Posted by: Elmer Brabante | May 9, 2009


A.C. No. 5338
February 23, 2009
(en banc)

**Any departure from the path which a lawyer must follow as demanded by the virtues of his profession shall not be tolerated by this Court as the disciplining authority for there is perhaps no profession after that of the sacred ministry in which a high-toned morality is more imperative than that of law.


Complainant Augenia Mendoza, a mail sorter at the Central Post Office Manila, borrowed from Rodela Loans, Inc., through respondent Atty. Victor Deciembre, the amount of P20,000.00 payable in six months at 20% interest, secured by 12 blank checks, with numbers 47253, 47256 to 47266, drawn against the Postal Bank. Although she was unable to faithfully pay her obligations on their due dates, she made remittances, however, to respondent’s Metrobank account from November 11, 1998 to March 15, 1999 in the total sum of P12,910.00. Claiming that the amounts remitted were not enough to cover the penalties, interests and other charges, respondent warned complainant that he would deposit Postal Check No. 47253 filled up by him on March 30, 1999 in the amount of P16,000.00. Afraid that respondent might sue her in court, complainant made good said check and respondent was able to encash the same on March 30, 1999. Thereafter, complainant made subsequent payments to the Metrobank account of respondent from April 13, 1999 to October 15, 1999, thereby paying respondent the total sum of P35,690.00.

Respondent filled up two of the postal checks she issued in blank, Check Nos. 47261 and 47262 with the amount of P50,000.00 each and with the dates January 15, 2000 and January 20, 2000 respectively, which respondent claims was in exchange for the P100,000.00 cash that complainant received on November 15, 1999. Complainant insisted however that she never borrowed P100,000.00 from respondent and that it was unlikely that respondent would lend her such amount. Complainant also claimed that respondent victimized other employees of the Postal Office by filling up, without authorization, blank checks issued to him as condition for loans.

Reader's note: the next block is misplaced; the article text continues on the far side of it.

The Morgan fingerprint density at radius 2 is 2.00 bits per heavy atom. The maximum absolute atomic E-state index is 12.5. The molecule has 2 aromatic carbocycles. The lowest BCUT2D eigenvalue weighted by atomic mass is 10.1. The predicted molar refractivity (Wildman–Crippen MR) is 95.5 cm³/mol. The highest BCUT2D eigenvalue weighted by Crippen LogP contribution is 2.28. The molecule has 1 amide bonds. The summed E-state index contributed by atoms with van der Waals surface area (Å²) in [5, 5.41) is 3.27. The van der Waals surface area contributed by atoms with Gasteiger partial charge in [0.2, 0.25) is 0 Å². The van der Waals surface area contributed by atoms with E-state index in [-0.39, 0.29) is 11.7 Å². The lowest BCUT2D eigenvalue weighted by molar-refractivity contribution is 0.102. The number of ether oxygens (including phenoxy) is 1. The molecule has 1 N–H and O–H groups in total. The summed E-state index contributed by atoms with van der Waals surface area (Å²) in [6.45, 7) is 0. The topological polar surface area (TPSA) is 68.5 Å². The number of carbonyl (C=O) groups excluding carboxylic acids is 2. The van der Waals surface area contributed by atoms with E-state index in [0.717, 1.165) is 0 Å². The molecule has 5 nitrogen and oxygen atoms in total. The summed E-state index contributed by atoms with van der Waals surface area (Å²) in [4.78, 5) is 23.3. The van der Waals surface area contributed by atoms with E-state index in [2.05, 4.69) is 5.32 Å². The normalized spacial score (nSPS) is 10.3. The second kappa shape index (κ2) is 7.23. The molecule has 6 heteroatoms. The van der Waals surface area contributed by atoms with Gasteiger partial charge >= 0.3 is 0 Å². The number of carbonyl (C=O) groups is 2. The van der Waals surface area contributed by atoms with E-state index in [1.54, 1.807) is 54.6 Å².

Respondent averred that his dealings with complainant were done in his private capacity and not as a lawyer, and that when he filed a complaint for violation of Batas Pambansa Blg. (B.P. Blg.) 22 against complainant, he was only vindicating his rights as a private citizen. He alleged further that: it was complainant who deliberately deceived him by not honoring her commitment to their November 15, 1999 transaction involving P100,000.00 and covered by two checks which bounced for the reason “account closed”; the October 13, 1999 transaction was a separate and distinct transaction; complainant filed the disbarment case against him to get even with him for filing the estafa and B.P. Blg. 22 case against the former; complainant’s claim that respondent filled up the blank checks issued by complainant is a complete lie; the truth was that the checks referred to were already filled up when complainant affixed her signature thereto; it was unbelievable that complainant would issue blank checks, and that she was a mere low-salaried employee, since she was able to maintain several checking accounts; and if he really intended to defraud complainant, he would have written a higher amount on the checks instead of only P50,000.00.

ISSUE:      whether or not Atty. Victor Deciembre is guilty of guilty of gross misconduct and violation of the Code of Professional Responsibility, and therefore  should be disbarred from the practice of law.